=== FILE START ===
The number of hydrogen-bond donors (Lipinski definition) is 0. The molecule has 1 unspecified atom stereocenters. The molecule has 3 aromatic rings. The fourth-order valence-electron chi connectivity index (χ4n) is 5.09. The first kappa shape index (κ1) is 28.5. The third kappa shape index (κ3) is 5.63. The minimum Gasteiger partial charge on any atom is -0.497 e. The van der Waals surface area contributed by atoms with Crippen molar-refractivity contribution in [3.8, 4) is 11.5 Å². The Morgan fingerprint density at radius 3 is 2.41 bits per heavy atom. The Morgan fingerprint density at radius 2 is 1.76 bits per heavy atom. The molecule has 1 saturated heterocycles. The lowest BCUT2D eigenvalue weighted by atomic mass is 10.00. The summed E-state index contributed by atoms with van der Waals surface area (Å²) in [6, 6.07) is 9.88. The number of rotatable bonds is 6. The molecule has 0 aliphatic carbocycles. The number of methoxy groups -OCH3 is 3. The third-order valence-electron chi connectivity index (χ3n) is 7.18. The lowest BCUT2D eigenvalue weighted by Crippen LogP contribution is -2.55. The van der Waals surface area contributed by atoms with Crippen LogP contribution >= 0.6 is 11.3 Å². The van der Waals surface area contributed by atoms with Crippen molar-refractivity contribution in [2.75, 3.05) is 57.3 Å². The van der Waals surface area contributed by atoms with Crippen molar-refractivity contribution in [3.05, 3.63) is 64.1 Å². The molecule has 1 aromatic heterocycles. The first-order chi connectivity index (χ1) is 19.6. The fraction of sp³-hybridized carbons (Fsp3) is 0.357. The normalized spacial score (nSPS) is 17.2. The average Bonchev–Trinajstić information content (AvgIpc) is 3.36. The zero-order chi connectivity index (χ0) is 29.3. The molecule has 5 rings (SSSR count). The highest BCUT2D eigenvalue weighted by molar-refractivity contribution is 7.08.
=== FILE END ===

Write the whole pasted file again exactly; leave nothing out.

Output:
The number of hydrogen-bond donors (Lipinski definition) is 0. The molecule has 1 unspecified atom stereocenters. The molecule has 3 aromatic rings. The fourth-order valence-electron chi connectivity index (χ4n) is 5.09. The first kappa shape index (κ1) is 28.5. The third kappa shape index (κ3) is 5.63. The minimum Gasteiger partial charge on any atom is -0.497 e. The van der Waals surface area contributed by atoms with Crippen molar-refractivity contribution in [3.8, 4) is 11.5 Å². The Morgan fingerprint density at radius 3 is 2.41 bits per heavy atom. The Morgan fingerprint density at radius 2 is 1.76 bits per heavy atom. The molecule has 1 saturated heterocycles. The lowest BCUT2D eigenvalue weighted by atomic mass is 10.00. The summed E-state index contributed by atoms with van der Waals surface area (Å²) in [6, 6.07) is 9.88. The number of rotatable bonds is 6. The molecule has 0 aliphatic carbocycles. The number of methoxy groups -OCH3 is 3. The third-order valence-electron chi connectivity index (χ3n) is 7.18. The lowest BCUT2D eigenvalue weighted by Crippen LogP contribution is -2.55. The van der Waals surface area contributed by atoms with Crippen LogP contribution >= 0.6 is 11.3 Å². The van der Waals surface area contributed by atoms with Crippen molar-refractivity contribution in [2.75, 3.05) is 57.3 Å². The van der Waals surface area contributed by atoms with Crippen molar-refractivity contribution in [3.05, 3.63) is 64.1 Å². The molecule has 1 aromatic heterocycles. The first-order chi connectivity index (χ1) is 19.6. The fraction of sp³-hybridized carbons (Fsp3) is 0.357. The normalized spacial score (nSPS) is 17.2. The average Bonchev–Trinajstić information content (AvgIpc) is 3.36. The zero-order chi connectivity index (χ0) is 29.3. The molecule has 5 rings (SSSR count). The highest BCUT2D eigenvalue weighted by molar-refractivity contribution is 7.08.